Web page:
His famous quote, "I don't want to belong to any club that would accept me as one of its members," first appeared in the gossip column of the Hearst newspaper's Erskine Johnson on October 20, 1949. Johnson claimed it came from Marx's resignation letter to the Friars Club.
The cartoon character Bugs Bunny was modeled after him.
In 1959 The Marx Brothers reunited for General Electric Theater: The Incredible Jewel Robbery (1959). The silent half hour starred Chico and Harpo as a pair of jewel thieves who, disguised as Groucho, plan the perfect crime. Groucho joins them in the police line up at the end of the show. A TV pilot in 1959, Deputy Seraph again teamed Chico and Harpo, this time as two angels whose spirits possess the bodies of people on Earth. The pilot episode was never finished and never seen but a few seconds showed up on the A&E Network's biography of Groucho.
Paramount wanted him for the role of Dr. Dreyfuss in The Apartment (1960), but Billy Wilder wanted an actor with more dramatic weight for the part.
Famous Groucho movie character names include Otis P. Driftwood, Dr. Hugo Z. Hackenbush, Wolf J. Flywheel, S. Quentin Quale, J. Cheever Loophole and Mr. Hammer.
He, Chico and Harpo made three attempts at a weekly TV series but they all failed.
Granddaughter Jade Marx-Berti is Clint Eastwood's ex-sister-in-law. Jade is married to Dominic V. Ruiz, the brother of Clint's former wife Dina Eastwood. Coincidentally, Groucho's hand print square by the famed Grauman's Chinese Theatre on Hollywood Boulevard touches corners with Clint's hand print square. When Jade and Dominic started dating, they viewed this as a "sign" of their relationship being written "in stone and in the stars".
He has appeared in three films that have been selected for the National Film Registry by the Library of Congress as being "culturally, historically or aesthetically" significant: Duck Soup (1933), A Night at the Opera (1935) and Will Success Spoil Rock Hunter? (1957).

Personal Quotes (61)

[on resigning from the Friars Club] I do not care to belong to a club that accepts people like me as members.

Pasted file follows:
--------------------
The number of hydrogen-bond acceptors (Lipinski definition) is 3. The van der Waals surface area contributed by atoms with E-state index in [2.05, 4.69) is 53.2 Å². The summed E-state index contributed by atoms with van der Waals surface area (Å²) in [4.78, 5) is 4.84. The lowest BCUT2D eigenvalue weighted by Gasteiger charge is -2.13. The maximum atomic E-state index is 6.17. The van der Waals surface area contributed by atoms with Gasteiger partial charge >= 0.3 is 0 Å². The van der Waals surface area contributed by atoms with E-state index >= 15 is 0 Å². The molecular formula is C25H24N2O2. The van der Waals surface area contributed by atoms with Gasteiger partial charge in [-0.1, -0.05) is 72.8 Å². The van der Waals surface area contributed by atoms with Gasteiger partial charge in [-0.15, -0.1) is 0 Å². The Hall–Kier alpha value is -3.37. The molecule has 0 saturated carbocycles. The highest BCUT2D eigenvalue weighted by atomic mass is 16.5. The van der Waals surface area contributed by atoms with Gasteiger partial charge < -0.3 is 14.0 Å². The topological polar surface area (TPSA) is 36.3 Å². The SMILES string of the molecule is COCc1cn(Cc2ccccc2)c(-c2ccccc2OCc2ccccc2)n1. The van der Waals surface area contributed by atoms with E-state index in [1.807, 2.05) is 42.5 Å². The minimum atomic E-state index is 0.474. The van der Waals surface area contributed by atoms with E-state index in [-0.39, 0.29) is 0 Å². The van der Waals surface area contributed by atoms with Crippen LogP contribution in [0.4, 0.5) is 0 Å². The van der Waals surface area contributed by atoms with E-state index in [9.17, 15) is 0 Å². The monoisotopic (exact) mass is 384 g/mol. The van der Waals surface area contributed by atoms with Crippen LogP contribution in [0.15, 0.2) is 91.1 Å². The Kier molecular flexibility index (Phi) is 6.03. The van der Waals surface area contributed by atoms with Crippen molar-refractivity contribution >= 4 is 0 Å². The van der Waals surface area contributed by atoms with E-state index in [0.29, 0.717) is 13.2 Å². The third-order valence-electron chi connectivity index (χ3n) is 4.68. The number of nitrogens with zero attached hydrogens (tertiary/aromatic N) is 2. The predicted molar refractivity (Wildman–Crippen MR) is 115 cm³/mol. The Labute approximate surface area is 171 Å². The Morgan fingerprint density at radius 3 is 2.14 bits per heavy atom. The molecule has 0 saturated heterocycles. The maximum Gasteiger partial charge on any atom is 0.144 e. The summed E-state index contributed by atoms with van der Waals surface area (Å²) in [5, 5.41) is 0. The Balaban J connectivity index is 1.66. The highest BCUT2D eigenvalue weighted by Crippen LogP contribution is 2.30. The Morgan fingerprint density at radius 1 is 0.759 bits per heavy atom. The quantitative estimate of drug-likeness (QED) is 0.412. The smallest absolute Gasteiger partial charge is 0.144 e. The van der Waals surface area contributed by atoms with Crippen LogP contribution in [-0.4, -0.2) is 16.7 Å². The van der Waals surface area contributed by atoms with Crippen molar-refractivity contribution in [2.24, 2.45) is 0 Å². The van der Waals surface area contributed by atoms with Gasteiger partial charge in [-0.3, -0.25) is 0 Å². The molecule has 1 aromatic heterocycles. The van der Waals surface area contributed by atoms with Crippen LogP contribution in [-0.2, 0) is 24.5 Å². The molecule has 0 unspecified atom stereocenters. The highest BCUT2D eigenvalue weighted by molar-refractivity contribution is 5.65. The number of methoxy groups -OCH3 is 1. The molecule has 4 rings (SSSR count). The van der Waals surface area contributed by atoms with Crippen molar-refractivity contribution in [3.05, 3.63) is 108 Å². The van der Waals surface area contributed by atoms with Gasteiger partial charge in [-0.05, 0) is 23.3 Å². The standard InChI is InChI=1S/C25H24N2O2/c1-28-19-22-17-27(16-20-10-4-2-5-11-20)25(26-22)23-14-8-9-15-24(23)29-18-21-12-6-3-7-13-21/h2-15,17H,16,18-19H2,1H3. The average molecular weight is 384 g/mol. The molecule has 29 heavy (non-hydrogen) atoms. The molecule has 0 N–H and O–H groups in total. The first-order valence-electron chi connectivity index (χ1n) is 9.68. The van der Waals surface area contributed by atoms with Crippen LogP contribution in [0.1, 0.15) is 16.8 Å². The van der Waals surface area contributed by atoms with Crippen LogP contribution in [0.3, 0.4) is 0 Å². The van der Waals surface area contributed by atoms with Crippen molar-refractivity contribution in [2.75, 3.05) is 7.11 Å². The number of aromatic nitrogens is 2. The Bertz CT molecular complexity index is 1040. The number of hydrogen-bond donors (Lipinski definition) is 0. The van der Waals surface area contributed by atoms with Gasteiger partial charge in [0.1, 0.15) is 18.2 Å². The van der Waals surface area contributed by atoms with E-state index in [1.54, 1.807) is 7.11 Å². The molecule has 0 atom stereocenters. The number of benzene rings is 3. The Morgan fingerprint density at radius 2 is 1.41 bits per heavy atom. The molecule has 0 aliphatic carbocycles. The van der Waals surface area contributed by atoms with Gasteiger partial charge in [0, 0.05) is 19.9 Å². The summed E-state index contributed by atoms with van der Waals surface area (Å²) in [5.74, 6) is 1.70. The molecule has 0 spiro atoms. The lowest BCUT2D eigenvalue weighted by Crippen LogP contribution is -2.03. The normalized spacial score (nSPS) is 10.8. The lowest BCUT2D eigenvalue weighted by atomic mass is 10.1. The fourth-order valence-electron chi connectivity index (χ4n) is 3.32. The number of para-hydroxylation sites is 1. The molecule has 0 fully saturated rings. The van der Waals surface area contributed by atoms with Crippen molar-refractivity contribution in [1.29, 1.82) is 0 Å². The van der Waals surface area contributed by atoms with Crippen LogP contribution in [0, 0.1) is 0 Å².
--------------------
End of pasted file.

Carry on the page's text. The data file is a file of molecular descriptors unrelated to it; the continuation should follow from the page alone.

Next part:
[when told that a swimming pool was off-limits to Jews] My son is half-Jewish; can he wade in up to his knees?
Outside of a dog, a book is a man's best friend. Inside of a dog, it's too dark to read.
Marriage is a wonderful institution. But who wants to live in an institution?
I was married by a judge. I should have asked for a jury.
While shooting elephants in Africa, I found the tusks very difficult to remove. But in Alabama, the Tuscaloosa...
I started smoking as soon as I went on the stage. I'd make cigars out of the Morning World when I was a kid. Eventually I smoked Havanas. A cigar makers' organization once said that I was the most famous cigar smoker in the world. I don't know if that's true, but once while visiting Havana, I went to a cigar factory. There were four hundred people there rolling cigars, and when they saw me, they all stood up and applauded.
Because we were a kid act, we traveled at half-fare, despite the fact that we were all around 20. Minnie insisted we were 13. "That kid of yours is in the dining car smoking a cigar," the conductor told her, "and another one is in the washroom shaving." Minnie shook her head sadly. "They grow so fast . . . "
You're only as young as the woman you feel.
If you want to see a comic strip, you should see me in the shower.
Military intelligence is a contradiction in terms.
It looks as if Hollywood brides keep the bouquets and throw away the grooms.
I drink to make other people interesting.
There's one way to find out if a man is honest: ask him. If he says "Yes", you know he is crooked.
Behind every successful man stands a woman. And behind her stands his wife.
I find television very educating. Every time somebody turns on the set, I go into the other room and read a book.
My mother loved children--she would have given anything if I had been one.